Writer: Grant Morrison
Artist: Ivan Reis
Publisher: DC Comics
Release Date: April 29, 2015
Series Score: 9.2
The ninth and final issue of Multiversity—The Multiversity #2: Superjudge—doesn’t kick the fifth wall over a la Ultra Comics #1, or reimagine Superman as a walking (flying?) existential crisis like Mastermen #1, the previous two entries into the ambitious mini-series helmed by Grant Morrison.
It’s a load of fun though! A whole bunch of stuff blows up and the good guys win the big one.
Predictable? Maybe? But forgivable. Apart from the main story’s inevitable good-conquers-evil Happy Ending, the book flies as far off the rails as it can possibly manage in every other regard. Multiversity #2 doesn’t tie up many loose ends, either. For those who’ve been out of the loop, this series has consisted almost entirely of one-shot, standalone stories set in contrasting alternate realities populated by new versions of familiar characters: a medieval spin on Captain America from Earth-8 dubbed American Crusader, a version of Arrowette who is also Earth-16’s version of Miley Cyrus, a toddler Batman with no idea he’s actually a robot from Earth-42, ect. Their adventures are loosely tied together by the overarching threat of the entire Multiversity’s (every world ever created under publisher DC Comics) looming demise at the hands of mysterious, gigantics monstrosities known only as the Gentry.
So we’re not told the fate of Earth-10’s Nazi Superman analogue, Overman, from two issues back, for instance. But Morrison’s stated intention for the project was to put pieces in place for future stories; at no point were readers promised a sense of closure for the myriad tales started in this series.
Nor were we directly promised an extraordinarily bonkers finale that plays out much more cohesively than it probably should, given the presence of way, way too many superheroes…but we got it anyway.
In Multiversity #1, the first chapter of this saga, the Gentry murdered every one and thing that moved—especially the superheroes save lone survivor, Thunderer—then murdered them again for fun on Earth-7. But just because the Gentry can easily dispatch one set of Justice League/Avengers analogues doesn’t mean they can do the same with a few hundred of them scattered across string theory realities.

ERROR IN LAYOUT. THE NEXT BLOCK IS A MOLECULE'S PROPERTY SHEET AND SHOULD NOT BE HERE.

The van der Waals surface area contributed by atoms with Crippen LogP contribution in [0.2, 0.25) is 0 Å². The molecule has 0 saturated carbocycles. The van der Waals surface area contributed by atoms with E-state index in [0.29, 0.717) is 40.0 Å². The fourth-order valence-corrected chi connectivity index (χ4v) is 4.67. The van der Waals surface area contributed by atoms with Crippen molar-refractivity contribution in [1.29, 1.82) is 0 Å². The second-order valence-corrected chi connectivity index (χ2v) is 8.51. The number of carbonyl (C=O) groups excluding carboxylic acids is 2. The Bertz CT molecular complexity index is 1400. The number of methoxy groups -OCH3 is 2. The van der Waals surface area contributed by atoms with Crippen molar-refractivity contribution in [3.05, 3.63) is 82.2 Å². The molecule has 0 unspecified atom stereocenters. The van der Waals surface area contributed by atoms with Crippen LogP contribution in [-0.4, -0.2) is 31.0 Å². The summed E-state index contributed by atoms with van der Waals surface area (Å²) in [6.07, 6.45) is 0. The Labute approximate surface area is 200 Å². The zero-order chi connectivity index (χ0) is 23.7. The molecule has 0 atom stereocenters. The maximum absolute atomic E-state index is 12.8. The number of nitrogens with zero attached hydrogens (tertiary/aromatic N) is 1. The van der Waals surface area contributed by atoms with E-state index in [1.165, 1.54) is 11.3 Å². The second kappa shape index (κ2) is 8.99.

In the course of Multiversity #2—illustrated with bravado by Ivan Reis—an omniscient artificial intelligence named Harbinger summons an army of heroes from across the 51 universes to Earth-8, with the intent to cancel the Gentry’s mad scheme of absolute galactic extinction. But the big, big fight lies mostly in the background to highlight some neat-o character moments. Aforementioned elemental god Thunderer (think Australian Thor) and Aquawoman (self-explanatory) both engage in memorable moments of ass-kickery. A brainwashed Nix Uotan, or guardian of the multiverse, decapitates Captain Carrot, but the eight-foot-tall talking rabbit reattaches his head to his body, no-harm-no-foul, via the power of cartoon physics.
“What power triumphs over sheer absurdity?” he asks, deftly but accidently summarizing the comic book in which he is currently appearing.
Red Racer—Earth-36’s answer to The Flash, ironically inspired to become a super-speedster by reading Flash comic books on his world—runs across the Earth six-times-per second, breaks the dimensional barrier hundreds of times over, and gathers a legion of him(her)self to deliver an infinite mass punch, multiplied 15 times, that rattles Uotan out of the mind control trance that turned him evil back in issue #1, and restores him to a nobler incarnation, Super Judge: The Last of the Monitors.
Once the day is saved (for now) and the sky-sized villains have all bitten dust, Uotan wakes up in his bedroom, and achieves the ultimate victory on the final page of Multiversity: paying his rent.
Credit to Reis and the rest of the art squad: it requires seriously versatility to handle a gig where a moon-sized, three-eyed tentacle monster with a city for hair attacks a space station on one page, a cartoon bunny in tights and a cape strikes a badass pose on another, and the story settles in a domestic apartment.
Overall, The Multiversity probably isn’t the best thing Grant Morrison has ever written, but it is the most organically weird series either of the comic industry’s Big Two has published in recent memory—and the fact that it’s mostly the opposite of a convoluted clustermuck is an achievement, given the volume of its cast.
It also makes a rare, possibly inadvertent and effective case for analogue over digital entertainment consumption. Part of the fun of Multiversity is holding physical copies of the same comics the story sends across dimensional borders as warnings, curses and instructions to other worlds. This raises, for once, a practical question—how the heck is that novelty supposed to translate to the collected editions? Did anybody think ahead about that?